Wednesday, February 25, 2009

Truancy at Its Finest

If I wasn't in class last Friday, at least I spent time "with" some of the country's (and the world's, if we're going to be honest) most brilliant minds.

Like Voltaire...



Alexandre Dumas, Sr.... (yes, the author of The Three Musketeers and The Count of Monte Cristo, and...)


and Leon Foucault (well, his pendulum, at least).


Plus Victor Hugo in all of his awesomeness. (But the picture of his tomb looks like all the others, except blurry, so... not going to share. Sorry.)

This melting pot of brilliance took place in the Pantheon, of course. First built by Clovis (well, HE didn't build it, but I guess he commissioned it), it was later redesigned by Soufflot at the request of Louis XV. It was used during both of these time periods as a church--first intended to house the tomb of Clovis and his wife, then dedicated to St. Genevieve (the patron saint of Paris) by King Louis, as he attributed his recovery from a serious illness to the prayers he said to her. (Her remains were buried there in 512 AD, but later moved, I believe.)

It was in 1971 that the edifice actually became the national Pantheon. It was occasionally used as a Christian church in the 1800's, but then officially became a secular building only in 1885, coinciding with the funeral and burial of Victor Hugo.


Soufflot's intention was to make the Pantheon more majestic than St. Peter's Basilica in the Vatican. Anyone who has been to St. Peter's can easily see from the pictures that this isn't the case, but the Pantheon is still incredibly beautiful. You can also really see the influence of St. Peter's in the architecture and the detailing.


This particular detail is what really echoes the basilica to me.


After the Pantheon, I rushed over to the Louvre to meet E, stopping briefly to grab a couple of pictures on my way in.

The Eiffel Tower peeking out from behind a wing of the Louvre.


The Assumption of the Virgin (detail). Sorry, didn't note the painter or the time period. My bad.


As previously stated, the paintings we saw were rather realistic and detailed for my taste, so I didn't take many pictures.
After leaving the Louvre and trying (and failing) to meet up with another friend that I was supposed to see that night, I went over to see the Arc de Triomphe and take a few pictures from the roof (and I'm really glad I did, because I didn't end up putting the other days of my museum pass to use, really.)

I like to think that this guy is welcoming me to the Arc, not declaring victory in battle or calling troops to arms. I almost want to insert a little speech bubble into the picture. ALMOST want to.

The Tomb of the Unknown Soldier, including the eternal flame (which, I just learned on Wikipedia, inspired Jackie Kennedy to request that an eternal flame be included by Pres. Kennedy's grave in Arlington National Cemetery.)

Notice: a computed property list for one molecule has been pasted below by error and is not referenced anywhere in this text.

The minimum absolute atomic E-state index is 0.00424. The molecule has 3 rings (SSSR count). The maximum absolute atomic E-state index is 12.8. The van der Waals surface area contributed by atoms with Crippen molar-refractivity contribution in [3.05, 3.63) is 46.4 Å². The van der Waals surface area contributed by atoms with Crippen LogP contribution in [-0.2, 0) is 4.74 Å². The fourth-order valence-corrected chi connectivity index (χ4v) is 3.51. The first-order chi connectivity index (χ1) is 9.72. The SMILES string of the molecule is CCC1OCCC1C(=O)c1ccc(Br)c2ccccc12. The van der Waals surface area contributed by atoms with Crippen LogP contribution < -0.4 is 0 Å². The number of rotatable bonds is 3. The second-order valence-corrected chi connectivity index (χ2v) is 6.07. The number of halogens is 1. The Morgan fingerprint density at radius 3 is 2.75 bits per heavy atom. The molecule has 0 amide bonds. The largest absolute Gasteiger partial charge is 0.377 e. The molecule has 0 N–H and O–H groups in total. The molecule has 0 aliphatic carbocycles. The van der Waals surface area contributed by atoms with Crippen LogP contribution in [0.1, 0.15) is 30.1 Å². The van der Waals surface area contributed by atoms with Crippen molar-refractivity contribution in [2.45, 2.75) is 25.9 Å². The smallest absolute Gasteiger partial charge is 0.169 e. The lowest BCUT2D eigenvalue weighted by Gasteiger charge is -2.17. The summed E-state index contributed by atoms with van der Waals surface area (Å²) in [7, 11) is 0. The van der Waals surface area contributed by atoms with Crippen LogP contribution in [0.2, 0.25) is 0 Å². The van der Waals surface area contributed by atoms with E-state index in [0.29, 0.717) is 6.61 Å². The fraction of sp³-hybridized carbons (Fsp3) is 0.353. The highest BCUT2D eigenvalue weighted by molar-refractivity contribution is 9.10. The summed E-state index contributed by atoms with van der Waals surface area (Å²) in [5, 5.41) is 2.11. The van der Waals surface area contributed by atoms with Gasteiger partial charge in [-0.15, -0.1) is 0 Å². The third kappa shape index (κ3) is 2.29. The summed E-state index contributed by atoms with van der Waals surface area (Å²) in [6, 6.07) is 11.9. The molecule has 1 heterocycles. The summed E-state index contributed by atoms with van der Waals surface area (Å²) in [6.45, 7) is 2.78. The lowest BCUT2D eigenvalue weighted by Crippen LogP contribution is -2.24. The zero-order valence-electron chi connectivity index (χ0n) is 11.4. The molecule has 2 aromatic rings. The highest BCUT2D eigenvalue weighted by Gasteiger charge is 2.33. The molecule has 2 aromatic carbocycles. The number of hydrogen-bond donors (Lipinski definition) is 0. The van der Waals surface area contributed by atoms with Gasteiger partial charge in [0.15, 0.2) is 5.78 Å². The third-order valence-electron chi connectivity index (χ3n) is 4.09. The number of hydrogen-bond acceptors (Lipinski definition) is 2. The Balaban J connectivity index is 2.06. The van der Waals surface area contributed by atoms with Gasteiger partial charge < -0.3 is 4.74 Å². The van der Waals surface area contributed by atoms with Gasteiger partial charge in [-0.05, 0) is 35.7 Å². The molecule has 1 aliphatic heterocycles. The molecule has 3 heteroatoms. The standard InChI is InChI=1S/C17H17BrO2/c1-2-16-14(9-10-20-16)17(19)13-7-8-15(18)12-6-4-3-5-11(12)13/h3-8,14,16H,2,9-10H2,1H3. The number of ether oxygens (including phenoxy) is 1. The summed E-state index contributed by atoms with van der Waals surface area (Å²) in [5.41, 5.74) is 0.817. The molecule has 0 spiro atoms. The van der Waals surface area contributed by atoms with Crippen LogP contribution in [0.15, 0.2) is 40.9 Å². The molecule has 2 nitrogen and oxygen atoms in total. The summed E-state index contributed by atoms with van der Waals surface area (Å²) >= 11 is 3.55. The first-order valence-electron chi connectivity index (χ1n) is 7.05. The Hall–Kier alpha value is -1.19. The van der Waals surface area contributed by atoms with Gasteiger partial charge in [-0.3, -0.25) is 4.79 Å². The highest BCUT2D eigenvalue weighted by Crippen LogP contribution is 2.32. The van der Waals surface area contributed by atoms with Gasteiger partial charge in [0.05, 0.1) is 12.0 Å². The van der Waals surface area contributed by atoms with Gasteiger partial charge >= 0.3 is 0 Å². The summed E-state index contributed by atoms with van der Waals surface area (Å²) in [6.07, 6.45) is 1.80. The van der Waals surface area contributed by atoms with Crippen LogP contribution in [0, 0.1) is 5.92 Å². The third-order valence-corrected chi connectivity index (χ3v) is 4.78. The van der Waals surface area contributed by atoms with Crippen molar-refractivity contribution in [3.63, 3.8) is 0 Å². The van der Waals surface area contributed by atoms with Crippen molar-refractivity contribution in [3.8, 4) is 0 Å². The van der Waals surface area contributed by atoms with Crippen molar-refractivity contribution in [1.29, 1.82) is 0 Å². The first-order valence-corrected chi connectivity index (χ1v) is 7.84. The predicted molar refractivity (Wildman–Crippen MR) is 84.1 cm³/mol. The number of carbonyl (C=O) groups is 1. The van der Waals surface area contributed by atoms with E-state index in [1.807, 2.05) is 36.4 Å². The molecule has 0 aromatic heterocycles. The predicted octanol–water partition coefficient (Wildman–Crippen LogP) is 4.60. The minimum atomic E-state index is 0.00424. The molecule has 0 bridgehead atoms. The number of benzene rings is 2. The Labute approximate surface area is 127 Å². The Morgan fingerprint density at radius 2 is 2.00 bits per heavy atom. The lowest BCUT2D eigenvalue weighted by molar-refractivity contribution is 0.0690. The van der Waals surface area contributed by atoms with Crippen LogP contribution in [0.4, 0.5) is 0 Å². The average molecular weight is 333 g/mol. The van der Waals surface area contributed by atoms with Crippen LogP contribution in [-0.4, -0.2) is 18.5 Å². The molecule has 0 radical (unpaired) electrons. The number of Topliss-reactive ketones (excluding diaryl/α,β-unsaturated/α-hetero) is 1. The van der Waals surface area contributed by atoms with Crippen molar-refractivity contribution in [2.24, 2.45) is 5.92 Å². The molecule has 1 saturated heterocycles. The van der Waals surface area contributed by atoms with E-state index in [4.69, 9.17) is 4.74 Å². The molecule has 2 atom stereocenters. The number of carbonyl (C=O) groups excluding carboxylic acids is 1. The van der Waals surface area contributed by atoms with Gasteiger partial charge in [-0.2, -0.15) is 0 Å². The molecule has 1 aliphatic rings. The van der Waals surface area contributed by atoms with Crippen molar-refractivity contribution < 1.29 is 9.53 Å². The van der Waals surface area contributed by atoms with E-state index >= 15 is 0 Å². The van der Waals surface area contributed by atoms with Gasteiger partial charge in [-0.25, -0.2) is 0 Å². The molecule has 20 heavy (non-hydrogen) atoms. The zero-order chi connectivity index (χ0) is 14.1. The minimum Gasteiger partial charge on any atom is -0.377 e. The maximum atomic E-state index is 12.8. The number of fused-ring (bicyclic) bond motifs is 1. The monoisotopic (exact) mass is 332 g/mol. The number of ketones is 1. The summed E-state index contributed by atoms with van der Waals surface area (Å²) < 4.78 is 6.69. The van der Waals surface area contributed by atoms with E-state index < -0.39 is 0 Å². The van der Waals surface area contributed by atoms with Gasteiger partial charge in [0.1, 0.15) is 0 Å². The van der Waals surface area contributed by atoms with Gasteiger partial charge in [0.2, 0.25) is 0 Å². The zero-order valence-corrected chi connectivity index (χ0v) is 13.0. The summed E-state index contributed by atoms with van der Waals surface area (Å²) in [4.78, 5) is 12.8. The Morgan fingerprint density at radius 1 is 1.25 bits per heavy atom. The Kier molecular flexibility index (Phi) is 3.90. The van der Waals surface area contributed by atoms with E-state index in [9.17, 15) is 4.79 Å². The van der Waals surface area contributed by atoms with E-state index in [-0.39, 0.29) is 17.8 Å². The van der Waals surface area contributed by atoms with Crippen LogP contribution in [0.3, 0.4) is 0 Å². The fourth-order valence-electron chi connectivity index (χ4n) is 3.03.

Then, of course, the lung-burning trek up to the top of the Arc. No elevators. 288 steps on a spiral staircase. Somewhat nausea-inducing, but totally worth it because you get fantastic panoramic views of the city.
About 2/3 of the way up, there is a built-in break (hooray!), where there is an interactive world map showing all of the locations of large arches around the globe. Really quite interesting actually.
There are also dozens upon dozens of metalwork wreaths in honor of the Unknown Soldier (sent from different parts of France, and presumably different countries as well).
Then the last short trek up the remaining stairs, where the rewards is not one but many breathtaking views.
My pictures absolutely don't do them justice. You'll just have to come here yourselves and see.
Le Grand Palais
Sacre Coeur (very blury, I know)

A Sparkling Eiffel Tower

Eiffel with a beaming ray of light

La Defense (the business district)
P.S. I love Wikipedia. In case you couldn't already tell. :)

6 comments:

meagan said...

Hey Sarah. You don't know me (well, we ment once at institute but I doubt you remember.)I'm a friend of Amy's and I saw your link on her blog. Now I am living vicariously through your posts. But I am not stalking, because I'm telling you now. Is that kosher?

p.s. Sorry you got hit by a bus. I hope you're okay!

Sarah said...

Welcome, Meagan! Totally kosher... and thanks for saying hi! (Oh, and thanks for the good wishes. I am sore but otherwise doing great.)

Jess said...

The pictures, and architecture and art, are amazing. I am horribly jealous.

hknight said...

Okay so I LOVE that beaming light effiel tower picture! Plus I'm sorry that you got hit by a bus,I'm glad that you're okay!

hknight said...

Also, I have to admit I tried to really hard to not laugh about the whole getting hit by a bus thing! You got admit it will be a funny story to tell in the future... Went and lived in Paris for a while, got hit by a bus...

hknight said...

okay last one I promise, I just thought of the time we went to Thriller and you took a spill down the stairs :) good times! I'm laughing with you I promise!!!

Love and miss you, the boys say "Hi!"